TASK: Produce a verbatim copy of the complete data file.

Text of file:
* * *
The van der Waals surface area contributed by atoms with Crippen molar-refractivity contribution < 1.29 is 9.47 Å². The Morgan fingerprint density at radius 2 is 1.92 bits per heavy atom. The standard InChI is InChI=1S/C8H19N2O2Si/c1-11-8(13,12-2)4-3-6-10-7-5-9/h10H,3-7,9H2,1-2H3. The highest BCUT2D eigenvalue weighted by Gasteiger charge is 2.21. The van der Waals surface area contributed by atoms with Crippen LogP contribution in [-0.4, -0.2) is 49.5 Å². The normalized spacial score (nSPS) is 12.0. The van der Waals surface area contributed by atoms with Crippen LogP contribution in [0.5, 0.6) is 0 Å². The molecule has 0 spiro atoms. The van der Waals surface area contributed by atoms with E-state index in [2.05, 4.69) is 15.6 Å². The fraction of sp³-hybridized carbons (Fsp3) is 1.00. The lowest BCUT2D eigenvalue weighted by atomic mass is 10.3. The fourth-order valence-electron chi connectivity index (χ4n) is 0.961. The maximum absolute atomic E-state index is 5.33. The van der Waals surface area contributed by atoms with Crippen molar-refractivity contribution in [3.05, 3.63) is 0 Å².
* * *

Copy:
The van der Waals surface area contributed by atoms with Crippen molar-refractivity contribution < 1.29 is 9.47 Å². The Morgan fingerprint density at radius 2 is 1.92 bits per heavy atom. The standard InChI is InChI=1S/C8H19N2O2Si/c1-11-8(13,12-2)4-3-6-10-7-5-9/h10H,3-7,9H2,1-2H3. The highest BCUT2D eigenvalue weighted by Gasteiger charge is 2.21. The van der Waals surface area contributed by atoms with Crippen LogP contribution in [-0.4, -0.2) is 49.5 Å². The normalized spacial score (nSPS) is 12.0. The van der Waals surface area contributed by atoms with Crippen LogP contribution in [0.5, 0.6) is 0 Å². The molecule has 0 spiro atoms. The van der Waals surface area contributed by atoms with E-state index in [2.05, 4.69) is 15.6 Å². The fraction of sp³-hybridized carbons (Fsp3) is 1.00. The lowest BCUT2D eigenvalue weighted by atomic mass is 10.3. The fourth-order valence-electron chi connectivity index (χ4n) is 0.961. The maximum absolute atomic E-state index is 5.33. The van der Waals surface area contributed by atoms with Crippen molar-refractivity contribution in [3.05, 3.63) is 0 Å².